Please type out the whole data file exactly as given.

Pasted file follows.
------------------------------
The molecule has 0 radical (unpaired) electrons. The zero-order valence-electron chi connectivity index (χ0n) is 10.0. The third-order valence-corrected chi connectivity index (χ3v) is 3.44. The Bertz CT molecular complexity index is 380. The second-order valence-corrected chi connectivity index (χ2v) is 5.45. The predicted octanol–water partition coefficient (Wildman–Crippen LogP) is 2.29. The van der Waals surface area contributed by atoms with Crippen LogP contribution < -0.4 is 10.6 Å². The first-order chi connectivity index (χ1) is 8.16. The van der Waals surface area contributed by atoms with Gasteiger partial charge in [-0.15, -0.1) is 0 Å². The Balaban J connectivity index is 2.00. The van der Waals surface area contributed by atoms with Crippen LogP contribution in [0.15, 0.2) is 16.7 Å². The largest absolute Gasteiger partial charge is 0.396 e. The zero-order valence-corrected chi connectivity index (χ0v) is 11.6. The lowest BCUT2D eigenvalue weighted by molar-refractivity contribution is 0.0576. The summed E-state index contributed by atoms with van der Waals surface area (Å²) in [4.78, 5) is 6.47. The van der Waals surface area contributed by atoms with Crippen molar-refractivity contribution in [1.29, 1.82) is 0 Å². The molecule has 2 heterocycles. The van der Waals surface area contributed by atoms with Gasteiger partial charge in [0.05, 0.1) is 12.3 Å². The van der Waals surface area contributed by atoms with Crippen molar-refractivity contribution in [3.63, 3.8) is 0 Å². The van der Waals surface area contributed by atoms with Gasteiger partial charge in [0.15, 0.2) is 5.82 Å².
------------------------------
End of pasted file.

The molecule has 0 radical (unpaired) electrons. The zero-order valence-electron chi connectivity index (χ0n) is 10.0. The third-order valence-corrected chi connectivity index (χ3v) is 3.44. The Bertz CT molecular complexity index is 380. The second-order valence-corrected chi connectivity index (χ2v) is 5.45. The predicted octanol–water partition coefficient (Wildman–Crippen LogP) is 2.29. The van der Waals surface area contributed by atoms with Crippen LogP contribution < -0.4 is 10.6 Å². The first-order chi connectivity index (χ1) is 8.16. The van der Waals surface area contributed by atoms with Gasteiger partial charge in [-0.15, -0.1) is 0 Å². The Balaban J connectivity index is 2.00. The van der Waals surface area contributed by atoms with Crippen LogP contribution in [0.15, 0.2) is 16.7 Å². The largest absolute Gasteiger partial charge is 0.396 e. The zero-order valence-corrected chi connectivity index (χ0v) is 11.6. The lowest BCUT2D eigenvalue weighted by molar-refractivity contribution is 0.0576. The summed E-state index contributed by atoms with van der Waals surface area (Å²) in [4.78, 5) is 6.47. The van der Waals surface area contributed by atoms with Crippen molar-refractivity contribution in [1.29, 1.82) is 0 Å². The molecule has 2 heterocycles. The van der Waals surface area contributed by atoms with Gasteiger partial charge in [0.05, 0.1) is 12.3 Å². The van der Waals surface area contributed by atoms with Crippen molar-refractivity contribution in [3.63, 3.8) is 0 Å². The van der Waals surface area contributed by atoms with Gasteiger partial charge in [0.15, 0.2) is 5.82 Å².